January 16, 2009
Despite the bitter, sub-zero temperatures engulfing Wisconsin this week, political reform managed to ignite on a number of fronts at the beginning of the 2009-2010 state legislative session. Two reforms first proposed by Common Cause in Wisconsin (CC/WI), and that we have been pushing for more than 12 years, have taken significant steps forward this week. And a major player criminally charged in the infamous Wisconsin Legislative Caucus Scandal more than six years ago in 2002, may finally be tried again as a motion in court that he filed and which was certain to be denied, was denied.
First, the new Speaker of the Wisconsin Assembly, State Rep. Mike Sheridan (D-Janesville) announced that the Assembly would consider and pass a rule in the very near future that will forbid individual members of that chamber from soliciting campaign contributions while the 2009-2010 bienium state budget is under consideration. The prohibition does not apply to the leadership legislative campaign committees that raised most of the legislative money during past budget sessions, nor does it preclude a legislator from accepting an unsolicted campaign contribution during the budget. No fund raising during the budget ought to be just that--no fund raising at all during while the state budget is in play. CC/Wisconsin will work with pro-reform legislators to get a more comprehensive ban measure introduced.
Nevertheless, it is a good start for campaign finance reform and a welcome initiative from the new Assembly leader. CC/WI first suggested this reform to then-State Senator Lynn Adleman (D-Waukesha) who included it in a reform package introduced almost exactly 12 years ago, in 1997. Since then we have been relentless in pushing for this reform and all the effort is finally showing some positive result. And the support for this reform has been bipartisan. During the last sesssion of the Legislature, State Rep. Mark Gottlieb (R-Port Washington) and State Senator Sheila Harsdorf (R-River Falls) introduced the complete campaign fund raising ban during the budget that Wisconsin needs and that we trust the new Assembly leadership will embrace after the implementation of this ban on individual fund raising. For more information on this develpment go here: Assembly Democrats to ban fundraising during budget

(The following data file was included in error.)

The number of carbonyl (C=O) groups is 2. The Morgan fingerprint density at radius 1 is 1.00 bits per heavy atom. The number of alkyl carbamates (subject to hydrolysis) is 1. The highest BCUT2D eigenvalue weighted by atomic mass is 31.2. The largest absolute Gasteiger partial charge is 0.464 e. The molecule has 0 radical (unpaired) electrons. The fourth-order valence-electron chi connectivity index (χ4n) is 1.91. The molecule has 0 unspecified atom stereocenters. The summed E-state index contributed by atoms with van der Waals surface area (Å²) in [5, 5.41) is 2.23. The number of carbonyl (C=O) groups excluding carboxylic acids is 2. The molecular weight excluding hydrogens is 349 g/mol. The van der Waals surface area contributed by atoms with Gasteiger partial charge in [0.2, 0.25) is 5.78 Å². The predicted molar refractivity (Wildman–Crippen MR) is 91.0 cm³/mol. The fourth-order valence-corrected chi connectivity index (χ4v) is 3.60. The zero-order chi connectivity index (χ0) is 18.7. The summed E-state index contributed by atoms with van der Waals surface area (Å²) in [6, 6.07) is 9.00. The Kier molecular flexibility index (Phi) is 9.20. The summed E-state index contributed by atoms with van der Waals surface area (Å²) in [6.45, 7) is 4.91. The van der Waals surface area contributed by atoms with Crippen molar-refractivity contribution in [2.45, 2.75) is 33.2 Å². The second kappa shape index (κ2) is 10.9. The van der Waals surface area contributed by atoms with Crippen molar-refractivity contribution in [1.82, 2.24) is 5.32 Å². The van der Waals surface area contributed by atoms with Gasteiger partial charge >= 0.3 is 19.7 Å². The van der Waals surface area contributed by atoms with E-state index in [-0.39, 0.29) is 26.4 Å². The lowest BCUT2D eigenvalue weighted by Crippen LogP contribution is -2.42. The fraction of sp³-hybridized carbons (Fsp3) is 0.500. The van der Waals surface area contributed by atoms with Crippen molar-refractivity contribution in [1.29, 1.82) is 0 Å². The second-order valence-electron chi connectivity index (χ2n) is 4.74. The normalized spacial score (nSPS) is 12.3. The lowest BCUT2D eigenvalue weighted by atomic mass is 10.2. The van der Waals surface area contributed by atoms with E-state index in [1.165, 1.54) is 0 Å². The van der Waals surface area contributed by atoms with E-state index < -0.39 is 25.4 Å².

Another long-sought reform that CC/WI first began advocating for a dozen years ago, moved forward in the Government Accountability Board this week when that relatively new state watchdog agency (which was first devised by Senator Mike Ellis (R-Neenah), Jon Erpenbach (D-Middleton) and Rob Cowles (R-Allouez) with CC/WI back in 2002), forwarded an administrative rule that would require outside organizations who currently run campaign communications masquerading as issue advocacy, to report the names of the donors who pay for those communications and to use regulated sources of money to pay for them. This reform measure, which must now be approved by the Legislature, would close the single largest loophole in Wisconsin's campaign finance law. In 1997, CC/WI was the first state reform organization to push for this reform when it testified in front of the old State Elections Board. After years of struggle, this reform is on the verge of becoming law: Agency supports change in 'issue ads'
Finally, and to absolutely no one's surprise, the Wisconsin Court of Appeals rejected an attempt to have the re-trial for felony misconduct in public office of former State Rep. Scott Jensen (R-Town of Brookfield) while he was the Speaker of the Wisconsin Assembly (1997-2002), moved from Madison to his home county of Waukesha. Jensen was tried and convicted by a Dane County Jury in early 2006 but his conviction was thrown out on a technicality because of faulty jury instructions from the trial judge. Jensen has been stringing out the legal process since then most recently by arguing that a provision included in the law creating the new state Government Accountability Board in 2007 stipulates that a legislator can be tried in his or her home county rather than in the county where offenses were commited -- as must be the case with every other citizen of the state. But what was obivious to everyone and which the Court of Appeals said this week was that Jensen is charged with criminal offenses that occurred in the late 1990's and early 2000's and was charged in October of 2002 -- well in advance of the creation of the Government Accountability Board in early 2007. So having his new trial moved to Waukesha County is not an option. Nevertheless, lawyers for Jensen will stall the beginning of the new trial even longer by appealing this week's court decision to the Wisconsin Supreme Court -- which will almost certainly issue the same decision. In this case justice delayed (and delayed and delayed) is justice denied. For more on this see: Jensen Gets New Trial
Perhaps political reform fares best when the temperature in Wisconsin dips below zero. If that is the case, then we are hoping for a long and very cold few weeks and months ahead!